I used to work at Legoland. Believe me when I say it was the WORST. JOB. EVER. I’m already not a kid person…but wait, there’s more! If you clocked in more than three minutes early, you were written up. If you clocked in more than three minutes late, you were written up. So basically this meant I’d need to get there upwards of 15 minutes early (as you can never plan on the traffic in San Diego) and then just wait to clock in. There’d always be a little line of us waiting…if it was a busier shift, there’d be a long line of us. The people at the front of the line would start clocking in at exactly 3 minutes to the hour, and if any people started taking their time about it, or, god forbid, make a mistake with their crazy-ass punch codes, the people at the end of the line would start grumbling and heckling–because regardless of how long the people in front of them take, if they clock in more than three minutes late….. You get the picture.
The same time standard applies to lunch breaks. If you worked out in retail ‘carts’ like I did–which is basically their name for the kiosks you are bombarded with every time you step off of a ride that try their mightiest to deplete your bank balance with MUST HAVES to complete your ENTIRE EXPERIENCE or you have FAILED AT VACATION–you sometimes got a break, and sometimes did not. It depended on many factors (the weather in the Amazon Basin, the position of the stars as relative to planetary alignments..), but mostly as to whether or not the manager felt like getting off his/her ass and actually walking (*gasp!*) to your location to cover for you. If you were especially lucky, you’d work at one of the carts that was far far far away from any of the two designated break areas, which were, of course, fenced in to prevent escape. You’d then spend 10 minutes walking to a break area, and, allowing for a 10 minute walk back, you’d have a whole 10 minutes to try to focus on anything other than quitting your job. The second you managed to do that, you’d have to hurry hurry hurry back to your post, lest you be more than three minutes late!
The uniforms were ill-fitting, uglier than a circus clown on crack, and vile besides. The first pair of pants issued to me had holes in the crotch coupled with the knowledge that you were nestling your sweaty summer junk in the same place so very many other people had nestled their sweaty summer junk. It didn’t matter how many times you washed the shirt with a boatload of detergent, it still smelled like stale sweat. I always wore another shirt underneath to keep as much of it as possible from touching my skin. But I especially enjoyed how the company threatened that if you didn’t turn in the uniform upon termination of your employment, they’d charge you for it. Who in the hell would want to keep it?
I worked mostly on the photo bus, as I was one of the only employees child-like enough in stature to fit inside; however, even I could not stretch out to my full height of 5’1″ without cracking my head on the ceiling, so I’d spend my days hunched over like So-Cal Quasimodo. Here, I’d take a picture of a kid for $5, and it would get made into a little laminated driver’s license. The camera would take two pictures per polaroid sheet, and the second picture cost $2. If the parents didn’t want a second license, the picture was thrown away. I cannot tell you how many bloody times parents asked me to give them the second picture for free. The logic trail goes something like this: “Hey, what’s that other picture for?” “If you want a second license, you can have it for $2.” “hmm..well what if I don’t want it?” “Then I throw it away.” “If you’re going to just throw it away, why can’t you give it to me?” “Because it costs $2.” “But you’re just going to throw it away!” etc etc.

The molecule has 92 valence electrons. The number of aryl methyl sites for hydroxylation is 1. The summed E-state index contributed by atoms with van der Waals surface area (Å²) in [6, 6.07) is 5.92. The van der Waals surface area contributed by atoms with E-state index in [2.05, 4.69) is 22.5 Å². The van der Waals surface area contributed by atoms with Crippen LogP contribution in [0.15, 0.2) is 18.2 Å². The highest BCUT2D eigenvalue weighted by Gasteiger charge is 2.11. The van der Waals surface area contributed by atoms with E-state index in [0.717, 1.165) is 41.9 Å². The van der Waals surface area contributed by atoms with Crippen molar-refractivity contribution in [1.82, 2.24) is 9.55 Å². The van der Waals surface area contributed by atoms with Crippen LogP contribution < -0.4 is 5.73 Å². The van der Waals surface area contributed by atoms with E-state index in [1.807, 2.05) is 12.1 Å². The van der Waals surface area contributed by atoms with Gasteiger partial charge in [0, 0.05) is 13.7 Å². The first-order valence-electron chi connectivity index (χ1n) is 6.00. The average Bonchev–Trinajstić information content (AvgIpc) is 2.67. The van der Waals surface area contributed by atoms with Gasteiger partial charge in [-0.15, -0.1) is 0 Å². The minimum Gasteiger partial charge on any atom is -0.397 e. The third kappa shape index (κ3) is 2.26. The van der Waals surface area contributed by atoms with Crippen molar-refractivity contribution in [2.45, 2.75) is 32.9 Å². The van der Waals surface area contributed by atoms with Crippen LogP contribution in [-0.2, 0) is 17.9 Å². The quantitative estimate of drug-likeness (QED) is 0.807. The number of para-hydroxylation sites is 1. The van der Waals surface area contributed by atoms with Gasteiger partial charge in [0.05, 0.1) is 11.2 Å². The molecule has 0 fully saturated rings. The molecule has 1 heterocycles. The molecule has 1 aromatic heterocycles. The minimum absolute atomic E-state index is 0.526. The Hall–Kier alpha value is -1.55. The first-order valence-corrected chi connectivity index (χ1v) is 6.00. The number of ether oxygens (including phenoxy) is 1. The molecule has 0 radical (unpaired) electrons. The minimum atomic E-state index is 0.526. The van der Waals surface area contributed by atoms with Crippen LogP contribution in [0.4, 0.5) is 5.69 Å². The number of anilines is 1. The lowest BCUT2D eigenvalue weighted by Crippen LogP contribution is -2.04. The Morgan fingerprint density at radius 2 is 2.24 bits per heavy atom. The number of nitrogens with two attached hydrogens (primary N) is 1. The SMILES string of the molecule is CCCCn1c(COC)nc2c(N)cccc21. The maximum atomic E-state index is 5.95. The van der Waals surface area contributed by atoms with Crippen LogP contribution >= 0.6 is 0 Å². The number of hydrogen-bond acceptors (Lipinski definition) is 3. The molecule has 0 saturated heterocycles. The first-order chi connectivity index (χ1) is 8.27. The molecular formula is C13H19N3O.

Sometimes these conversations would go on for what seemed like forever. What I couldn’t tell these parents is that as tiny as the photo bus was, Legoland managed to cram in 3 surveillance cameras to make sure I wasn’t stealing from the register, or, even worse, giving away pictures that were destined for bigger and better things (like the landfill).
It was also very important that employees never refer to the products as ‘Legos’. They emphasized that ‘Lego’ was the company and ‘bricks’ were the product, so they were correctly referred to as ‘Lego Bricks’. Get caught calling them anything else on three separate occasions, and you could kiss your job goodbye. Even if the customers called them ‘Legos’, you could never fall into their vernacular–instead, you must gently correct and instruct them like that obnoxious nerd in high school that everyone hated who was constantly sneering about grammar.
Much like Office Space, I had somewhere around eight different bosses, except I never met approximately six of them. I believe this was done on purpose, so that these mystery bosses could pretend to be customers and try to get me to give away second pictures or catch me saying ‘Legos’ so they could write me up. They never fooled me, though–for as much as I hated the job, I was a good employee. But still…they HAD to enjoy giving disciplinary action and terminating employees. Otherwise, why would they try so hard to make employee’s lives miserable?
On slow days, I used to fantasize about jumping the tiny protective fence and rampaging through miniland like Godzilla. Whole cities would crumble beneath my crushing feet of destruction! None would be spared–tiny lego men, women, and children would ALL fall victims to my RAGE ATTACK.
…Actually, I still fantasize about it.